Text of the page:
Special keyword argument lambda syntax

Beni Cherniavsky beni.cherniavsky at gmail.com
Fri Mar 13 15:49:17 CET 2009


This proposal (a) ignores Guido's clear-cut decision that lambda is
good as it is, (b) is weird in proposing a special-case syntax, (c) is
several Python versions too late for a graceful transition by 3.0.
But I don't won't to just throw the idea away, so I'm posting here.
If there is serious positive feedback proving I'm not crazy, I'll make
a PEP.

Abstract
========
This proposal outrageously suggests a special syntax for in-line
functions passed as keyword arguments::

    >>> sorted(range(9), key(n)=n%3)
    [0, 3, 6, 1, 4, 7, 2, 5, 8]

The claim is that such specialization hits a syntax sweet spot, and
that this use case is frequent enough to contemplate eventually making
it the only in-line function syntax.

Specification
=============

Allow keyword arguments in function call to take this form:

    NAME ( ARGUMENTS ) = EXPRESSION

which is equivallent to the following:

    NAME = lambda  ARGUMENTS: EXPRESSION

except that NAME is also assigned as the function's `__name__`.

Motivation
==========

``lambda`` is widely considered arbitrary and ugly, as proven by the
numerous proposals for alternative syntax.  It's also widely
considered good enough, as proven by said proposals being consistently
shot down ;-).

The proposed syntax solves the following drawbacks of lambda:

- It's not obvious from the look of ``lambda n: n % 3`` that it
defines a function.
  ``key(n) = n % 3`` is arguably so clear intuitively, that it won't a
non-familiar
  reader won't have to stop and look it up.  (The ability to look
"lambda" up is
  cited as one of the main reasons to keep it.)

- A long meaningless (for non-lisp-geeks) keyword in the middle of
code.

- The use of ``:`` to delimit the lambda body is misleading - people
expect
  ``:`` to be followed by a statement, not an expression.

- Lambda functions are anonymous, which makes their origin harder to
  recognize when debugging.  The proposed syntax allows the keyword
  argument to also serve as the function name, giving a (somewhat)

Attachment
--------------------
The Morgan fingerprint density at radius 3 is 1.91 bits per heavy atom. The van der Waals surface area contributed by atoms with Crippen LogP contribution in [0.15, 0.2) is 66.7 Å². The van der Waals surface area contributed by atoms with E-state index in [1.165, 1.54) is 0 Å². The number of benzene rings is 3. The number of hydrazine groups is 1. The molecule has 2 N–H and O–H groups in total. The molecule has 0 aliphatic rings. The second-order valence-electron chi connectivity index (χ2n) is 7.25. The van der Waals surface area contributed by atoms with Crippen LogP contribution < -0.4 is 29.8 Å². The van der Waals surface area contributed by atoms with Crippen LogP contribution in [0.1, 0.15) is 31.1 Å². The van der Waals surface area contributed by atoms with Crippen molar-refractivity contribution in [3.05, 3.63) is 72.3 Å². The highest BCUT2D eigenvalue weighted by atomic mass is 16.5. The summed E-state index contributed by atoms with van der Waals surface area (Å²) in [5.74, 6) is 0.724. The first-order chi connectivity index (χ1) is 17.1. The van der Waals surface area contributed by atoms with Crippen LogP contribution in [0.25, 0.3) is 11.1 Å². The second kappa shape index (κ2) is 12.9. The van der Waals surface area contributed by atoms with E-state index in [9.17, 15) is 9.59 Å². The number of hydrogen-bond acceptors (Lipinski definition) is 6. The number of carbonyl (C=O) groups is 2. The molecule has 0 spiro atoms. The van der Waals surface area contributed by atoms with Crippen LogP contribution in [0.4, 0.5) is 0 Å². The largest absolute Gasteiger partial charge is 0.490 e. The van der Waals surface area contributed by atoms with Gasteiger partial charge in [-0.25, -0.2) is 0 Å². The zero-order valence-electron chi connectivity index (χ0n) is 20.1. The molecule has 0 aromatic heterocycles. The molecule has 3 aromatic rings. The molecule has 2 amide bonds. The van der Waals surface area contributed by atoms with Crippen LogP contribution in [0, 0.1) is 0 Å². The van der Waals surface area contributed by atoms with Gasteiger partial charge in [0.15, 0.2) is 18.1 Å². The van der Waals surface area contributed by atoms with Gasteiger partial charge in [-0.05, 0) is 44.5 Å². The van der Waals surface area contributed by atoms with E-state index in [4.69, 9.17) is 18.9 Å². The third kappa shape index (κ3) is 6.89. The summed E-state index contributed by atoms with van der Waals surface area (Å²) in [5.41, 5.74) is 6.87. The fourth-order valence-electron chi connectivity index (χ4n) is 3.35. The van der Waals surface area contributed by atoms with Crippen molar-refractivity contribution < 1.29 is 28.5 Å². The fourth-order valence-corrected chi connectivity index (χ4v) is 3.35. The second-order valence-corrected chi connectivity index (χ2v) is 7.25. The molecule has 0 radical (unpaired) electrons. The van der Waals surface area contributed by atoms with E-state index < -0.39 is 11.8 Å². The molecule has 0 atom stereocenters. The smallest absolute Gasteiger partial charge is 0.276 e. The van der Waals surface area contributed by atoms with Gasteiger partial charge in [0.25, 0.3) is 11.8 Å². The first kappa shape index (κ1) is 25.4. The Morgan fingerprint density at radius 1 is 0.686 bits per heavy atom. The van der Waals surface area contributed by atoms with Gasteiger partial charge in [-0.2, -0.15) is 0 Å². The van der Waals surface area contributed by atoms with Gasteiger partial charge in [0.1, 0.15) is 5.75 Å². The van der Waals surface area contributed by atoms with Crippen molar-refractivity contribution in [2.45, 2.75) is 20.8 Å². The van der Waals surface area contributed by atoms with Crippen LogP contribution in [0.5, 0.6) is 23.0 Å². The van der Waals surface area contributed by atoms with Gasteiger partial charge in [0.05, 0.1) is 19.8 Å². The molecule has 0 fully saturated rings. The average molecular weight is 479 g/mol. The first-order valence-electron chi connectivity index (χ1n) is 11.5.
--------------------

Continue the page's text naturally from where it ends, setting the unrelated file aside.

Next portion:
meaningful name without any naming effort from the user.

However nice this syntax, why should we consider something targeted at
the special case of keyword arguments?

1. It is an important use case.   Consider "lambda" usage in the 3.0
stdlib:
   * 22 times (ab)used as stand-alone shorthand to ``def``.
   * 18 times passed to `map()` / `filter()` - most are old code
predating list
     comprehensions (given away by ``x=x`` hack predating nested
scopes).
   * 4 times passed to `property()` - now better written as
``@property`` def.
   * 25 times used as "legitimate" positional argument (not one of the
above).
   * 31 times used as a keyword argument.
   * 6 times used in other constructs.

   So keyword cover about half of the good uses of lambda, and many
uses
   as positional arguments can be converted to keyword arguments,
sometimes
   improving readability (cf. 3.0's conversion of `key` and `reverse`
arguments
   to keyword-only).

2. We don't have to cover *all* use cases - remember that one can
always fall
   back on ``def`` (which BTW is used ~10250 times in stdlib, making
all uses
   of lambda total 1% of uses of ``def``, making one wonder if we need
in-line
   function syntax at all).

So one can imagine this syntax one day replacing most uses of
``lambda``, at which point ``lambda`` can be killed altogether.

Optional extension
=================

Given this syntax for keyword arguments, users might expect it to also
word as a standalone statement:

    NAME ( ARGUMENTS ) = EXPRESSION

which is equivallent to the following:

    def NAME ( ARGUMENTS):
        return EXPRESSION

Should we allow it?  People abuse ``lambda`` in this way already (see
above stdlib statistics), this is just a cleaner version.  But this
syntax has no place for a docstring, so allowing it will encourage
people to write functions without docstings.  Opinions anybody?



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